public void testCalculateCommissionDue() {
        assertEquals(-42.42, SalesUtil.calculateCommissionDue(1000.0));

The piece of code I am using is the method calculateCommissionDue(), part of the Java class SalesUtil, and I expect my assertion that the commission on $1000.00 is -$42.42 to fail – unless this company has a truly original compensation plan for sales people.

I run the JUnit test (step 3) and get the following failure message:

junit.framework.AssertionFailedError: expected:<-42.42> but was:<200.0>

All right. It looks like for sales of $1000.0, the actual and current behavior says that the commission is $200.0. I don’t know if that’s right or wrong, but it looks like a reasonable value. I have to assume that, if neither the sales people nor the accounting people have not complained so far, the current behavior is what’s expected. Since people are particularly touchy when it comes to money, I’d better make sure that when I start making changes I don’t unintentionally change this behavior. So I modify the test to reflect the actual behavior (step 4):

public void testCalculateCommissionDue() {
        assertEquals(200.0, SalesUtil.calculateCommissionDue(1000.0));

I re-run the test and see that it passes. Cool, I have my first characterization test. It’s not much, but it’s a start.

What next? Step 5 says, repeat. Sounds a bit like the instructions on your shampoo bottle. doesn’t it? And if you are a programmer, I bet that you never repeat after you rinse. In this case, however, you do need to repeat because one test is probably not going to cut it. But how many time do you need to repeat? When can you stop testing and start changing the code? It all depends on the circumstances, and there are no easy answers. Michael Feathers provides the following heuristics for writing characterization tests:

  1. Write tests for the area where you will make your changes. Write as many test cases as you feel you need to understand the behavior of the code.
  2. After doing this, take a look at the specific things you are going to change, and attempt to write tests for those.
  3. If you are attempting to extract or move some functionality, write tests that verify the existence and connection of those behaviors on a case-by-case basis. Verify that you are exercising the code that you are going to move and that it is connected properly. Exercise conversions.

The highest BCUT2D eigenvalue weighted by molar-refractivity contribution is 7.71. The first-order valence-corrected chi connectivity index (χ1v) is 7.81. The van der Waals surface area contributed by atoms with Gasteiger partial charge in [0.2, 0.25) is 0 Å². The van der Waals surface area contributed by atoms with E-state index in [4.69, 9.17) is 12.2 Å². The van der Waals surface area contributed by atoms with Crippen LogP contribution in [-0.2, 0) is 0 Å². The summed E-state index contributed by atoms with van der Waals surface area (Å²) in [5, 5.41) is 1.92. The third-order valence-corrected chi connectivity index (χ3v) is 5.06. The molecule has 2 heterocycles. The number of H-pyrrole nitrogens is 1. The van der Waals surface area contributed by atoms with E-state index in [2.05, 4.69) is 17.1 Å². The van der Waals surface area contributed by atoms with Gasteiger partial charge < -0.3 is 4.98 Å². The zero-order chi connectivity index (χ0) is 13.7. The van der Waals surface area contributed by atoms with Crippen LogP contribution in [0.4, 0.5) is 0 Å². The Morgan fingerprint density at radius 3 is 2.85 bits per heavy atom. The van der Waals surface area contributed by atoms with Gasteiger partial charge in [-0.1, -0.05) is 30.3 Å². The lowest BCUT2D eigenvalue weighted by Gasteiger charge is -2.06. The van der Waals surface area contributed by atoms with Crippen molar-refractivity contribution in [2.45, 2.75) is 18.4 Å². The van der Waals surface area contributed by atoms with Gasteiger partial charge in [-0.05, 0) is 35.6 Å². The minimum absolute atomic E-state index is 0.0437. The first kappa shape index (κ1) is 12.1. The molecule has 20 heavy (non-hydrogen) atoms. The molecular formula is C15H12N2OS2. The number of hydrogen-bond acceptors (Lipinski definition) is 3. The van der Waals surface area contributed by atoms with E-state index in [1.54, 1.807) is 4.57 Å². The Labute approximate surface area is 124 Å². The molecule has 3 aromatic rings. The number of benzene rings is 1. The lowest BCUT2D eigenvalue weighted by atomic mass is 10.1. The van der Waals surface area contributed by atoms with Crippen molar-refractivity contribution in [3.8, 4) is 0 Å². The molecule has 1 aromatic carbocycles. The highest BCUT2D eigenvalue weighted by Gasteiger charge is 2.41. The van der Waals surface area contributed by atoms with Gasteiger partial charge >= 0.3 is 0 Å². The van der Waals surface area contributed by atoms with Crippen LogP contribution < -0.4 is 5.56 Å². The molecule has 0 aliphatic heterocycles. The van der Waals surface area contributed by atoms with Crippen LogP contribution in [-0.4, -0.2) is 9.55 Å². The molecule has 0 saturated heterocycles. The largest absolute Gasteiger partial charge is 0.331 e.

Wow. It sounds like a lot of work. Where to start? What am I going to do next with this example?

Well, you’ll have to wait for the next installment in the series, since I promised myself to keep each of part of this series short and sweet. In the meantime, why don’t you try your hand at writing some characterization tests on your own? Download some open source code that you are not familiar with (I suggest something very simple to get started) and see what you can do.

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About the Blogger

Alberto Savoia is founder and CTO at Agitar Software, and he has been life-long agitator and innovator in the area of software development and testing tools and technology. Alberto's software products have won a number of awards including: the JavaOne's Duke Award, Software Development Magazine's Productivity Award, Java Developer Journal's World Class Award, and Java World Editor's Choice Award. His current mission is to make developer unit testing a broadly adopted and standar industry practice rather than a rare exception. Before Agitar, Alberto worked at Google as the engineering executive in charge of the highly successful and profitable ads group. In October 1998, he cofounded and became CTO of Velogic/Keynote (NASD:KEYN), the pioneer and leading innovator in Internet performance and scalability testing. Prior to Velogic, Alberto had 13-year career at Sun Microsystems where his most recent positions were Founder and General Manager of the SunTest business unit, and Director of Software Technology Research at Sun Microsystems Laboratories.

This weblog entry is Copyright © 2007 Alberto Savoia. All rights reserved.